A recent practice which has also affected the ability of low-income Canadians to open accounts with financial institutions is the closing of branches in low-income areas. This pattern also affects senior citizens and the physically disabled who are not as mobile as other citizens in many cases. While no business can be forced to operate a money-losing subsidiary, the unique role of banks coupled with their regulatory protection from competition means that banks should be required, at the very least, to disclose a branch's net income prior to shutting it down.
On February 14, 1997 Mr. Doug Peters, then Secretary of State for Financial Institutions, announced a series of guidelines (agreed to by only the major banks) regarding access to basic banking services, as follows:
The important point in analyzing the above guidelines are that they were not enacted in legislation or regulation. As a result, the guidelines do not apply to all federally-regulated financial institutions, there is no designated government monitoring agency, and there are no penalties for financial institutions that do not follow the guidelines.
Articles in the media have appeared recently revealing that some financial institutions are using a credit check as a barrier to opening a bank account, and the CCRC's own research has found bank branches that still ask for photo identification and minimum balances before they will open an account. These practices represent a violation of the understanding reached between Mr. Peters and the Canadian Bankers' Association (CBA). In particular, for customers who do not need or want an electronic banking card, requiring a credit check before opening an account is not justifiable, as there are ways that financial institutions can minimize their risk of losses with regard to all of the services they provide to such customers.
Given that they are occurring seven (7) months after the guidelines were agreed to by the federal government and the CBA, these practices highlight the need for specific and enforceable measures to ensure that all bank branches provide access to basic banking services for all people residing in Canada.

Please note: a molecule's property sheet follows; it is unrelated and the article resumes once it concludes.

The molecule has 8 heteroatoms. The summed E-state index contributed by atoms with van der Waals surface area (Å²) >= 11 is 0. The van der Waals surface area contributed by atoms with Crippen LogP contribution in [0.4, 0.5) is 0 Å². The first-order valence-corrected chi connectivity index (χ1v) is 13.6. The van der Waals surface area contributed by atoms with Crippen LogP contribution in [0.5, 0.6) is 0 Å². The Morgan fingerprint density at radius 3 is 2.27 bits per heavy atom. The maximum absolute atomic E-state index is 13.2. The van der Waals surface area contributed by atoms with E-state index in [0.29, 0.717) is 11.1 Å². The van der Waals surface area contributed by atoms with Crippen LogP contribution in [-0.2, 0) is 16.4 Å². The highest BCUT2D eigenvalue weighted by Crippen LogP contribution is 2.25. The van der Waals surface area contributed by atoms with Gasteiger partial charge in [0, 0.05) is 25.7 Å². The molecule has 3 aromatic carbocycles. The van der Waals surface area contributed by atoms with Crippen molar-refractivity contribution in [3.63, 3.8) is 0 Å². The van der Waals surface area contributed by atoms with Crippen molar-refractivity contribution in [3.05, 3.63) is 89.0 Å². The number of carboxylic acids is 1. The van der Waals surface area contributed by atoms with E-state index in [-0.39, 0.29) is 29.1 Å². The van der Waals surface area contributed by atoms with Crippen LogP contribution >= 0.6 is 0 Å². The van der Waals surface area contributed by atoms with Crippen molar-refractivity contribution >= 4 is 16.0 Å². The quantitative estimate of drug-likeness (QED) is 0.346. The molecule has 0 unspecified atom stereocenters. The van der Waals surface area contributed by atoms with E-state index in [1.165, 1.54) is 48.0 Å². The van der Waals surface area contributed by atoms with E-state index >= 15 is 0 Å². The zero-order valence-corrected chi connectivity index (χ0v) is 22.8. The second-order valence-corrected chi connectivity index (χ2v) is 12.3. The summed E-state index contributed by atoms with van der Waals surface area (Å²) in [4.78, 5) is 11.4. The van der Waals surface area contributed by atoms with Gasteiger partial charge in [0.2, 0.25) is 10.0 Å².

How to Ensure A Right to Access to Basic Banking Services: Follow the Lead of Other Jurisdictions
In other jurisdictions, the right to access to basic banking services has been enshrined in law. For example, in France if a French resident can prove that two banks have rejected them as clients the Banque de France will select a bank which is then mandated to accept the new client. Also, in the U.S. many states (such as Illinois, Massachusetts, Minnesota, New Jersey and New York) require banks to offer minimum services to the population at large.
These basic services are commonly referred to as lifeline banking. The principle behind legislating access to basic banking services is the recognition that a bank account represents a basic need. The key questions for Canada to be answered are: What services should a financial institution provide with a basic account? and; What fee should a consumer be charged for such a no-frills account?
One possibility to consider is the State of New York Banking Law which sets a maximum monthly fee of $3 (US) for an account allowing for eight (8) withdrawals per month. If a bank in the State of New York can profitably offer low cost no-frills accounts there is no justification for a Canadian chartered bank or other financial institution refusing to offer the same type of services to Canadians.